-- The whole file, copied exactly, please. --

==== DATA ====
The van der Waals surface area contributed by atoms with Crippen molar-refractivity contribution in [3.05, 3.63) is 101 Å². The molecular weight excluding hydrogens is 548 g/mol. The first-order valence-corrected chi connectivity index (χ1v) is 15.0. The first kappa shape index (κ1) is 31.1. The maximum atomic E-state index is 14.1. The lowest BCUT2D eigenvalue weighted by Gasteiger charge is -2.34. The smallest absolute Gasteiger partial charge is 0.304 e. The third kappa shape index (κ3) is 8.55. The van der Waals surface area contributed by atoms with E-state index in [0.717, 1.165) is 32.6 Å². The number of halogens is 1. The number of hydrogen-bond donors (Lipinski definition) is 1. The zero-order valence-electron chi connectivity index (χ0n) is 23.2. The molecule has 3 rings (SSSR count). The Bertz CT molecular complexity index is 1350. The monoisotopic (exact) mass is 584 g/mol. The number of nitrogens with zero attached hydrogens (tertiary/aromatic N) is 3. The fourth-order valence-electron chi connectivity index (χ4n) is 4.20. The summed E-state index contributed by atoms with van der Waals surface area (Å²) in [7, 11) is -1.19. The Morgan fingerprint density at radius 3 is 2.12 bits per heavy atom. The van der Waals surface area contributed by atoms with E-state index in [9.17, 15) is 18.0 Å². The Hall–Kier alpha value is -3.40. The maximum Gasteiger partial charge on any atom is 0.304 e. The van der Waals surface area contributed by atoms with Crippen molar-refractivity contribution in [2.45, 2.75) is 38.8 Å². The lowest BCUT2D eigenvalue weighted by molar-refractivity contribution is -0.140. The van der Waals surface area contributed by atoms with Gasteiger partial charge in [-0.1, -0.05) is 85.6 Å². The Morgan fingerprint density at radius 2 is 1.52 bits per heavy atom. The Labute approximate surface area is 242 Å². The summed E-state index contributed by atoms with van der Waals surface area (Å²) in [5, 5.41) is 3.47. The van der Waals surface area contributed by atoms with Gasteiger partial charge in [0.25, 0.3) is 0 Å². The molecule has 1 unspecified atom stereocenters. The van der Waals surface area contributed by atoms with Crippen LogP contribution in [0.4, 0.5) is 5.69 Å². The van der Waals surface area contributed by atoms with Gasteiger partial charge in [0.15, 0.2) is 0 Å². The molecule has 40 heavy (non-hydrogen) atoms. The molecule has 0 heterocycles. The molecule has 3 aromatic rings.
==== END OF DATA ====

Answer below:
The van der Waals surface area contributed by atoms with Crippen molar-refractivity contribution in [3.05, 3.63) is 101 Å². The molecular weight excluding hydrogens is 548 g/mol. The first-order valence-corrected chi connectivity index (χ1v) is 15.0. The first kappa shape index (κ1) is 31.1. The maximum atomic E-state index is 14.1. The lowest BCUT2D eigenvalue weighted by Gasteiger charge is -2.34. The smallest absolute Gasteiger partial charge is 0.304 e. The third kappa shape index (κ3) is 8.55. The van der Waals surface area contributed by atoms with E-state index in [0.717, 1.165) is 32.6 Å². The number of halogens is 1. The number of hydrogen-bond donors (Lipinski definition) is 1. The zero-order valence-electron chi connectivity index (χ0n) is 23.2. The molecule has 3 rings (SSSR count). The Bertz CT molecular complexity index is 1350. The monoisotopic (exact) mass is 584 g/mol. The number of nitrogens with zero attached hydrogens (tertiary/aromatic N) is 3. The fourth-order valence-electron chi connectivity index (χ4n) is 4.20. The summed E-state index contributed by atoms with van der Waals surface area (Å²) in [7, 11) is -1.19. The Morgan fingerprint density at radius 3 is 2.12 bits per heavy atom. The van der Waals surface area contributed by atoms with E-state index in [9.17, 15) is 18.0 Å². The Hall–Kier alpha value is -3.40. The maximum Gasteiger partial charge on any atom is 0.304 e. The van der Waals surface area contributed by atoms with Crippen molar-refractivity contribution in [2.45, 2.75) is 38.8 Å². The lowest BCUT2D eigenvalue weighted by molar-refractivity contribution is -0.140. The van der Waals surface area contributed by atoms with Gasteiger partial charge in [-0.1, -0.05) is 85.6 Å². The Morgan fingerprint density at radius 2 is 1.52 bits per heavy atom. The Labute approximate surface area is 242 Å². The summed E-state index contributed by atoms with van der Waals surface area (Å²) in [5, 5.41) is 3.47. The van der Waals surface area contributed by atoms with Gasteiger partial charge in [0.25, 0.3) is 0 Å². The molecule has 1 unspecified atom stereocenters. The van der Waals surface area contributed by atoms with Crippen LogP contribution in [0.4, 0.5) is 5.69 Å². The van der Waals surface area contributed by atoms with Gasteiger partial charge in [0.15, 0.2) is 0 Å². The molecule has 40 heavy (non-hydrogen) atoms. The molecule has 0 heterocycles. The molecule has 3 aromatic rings.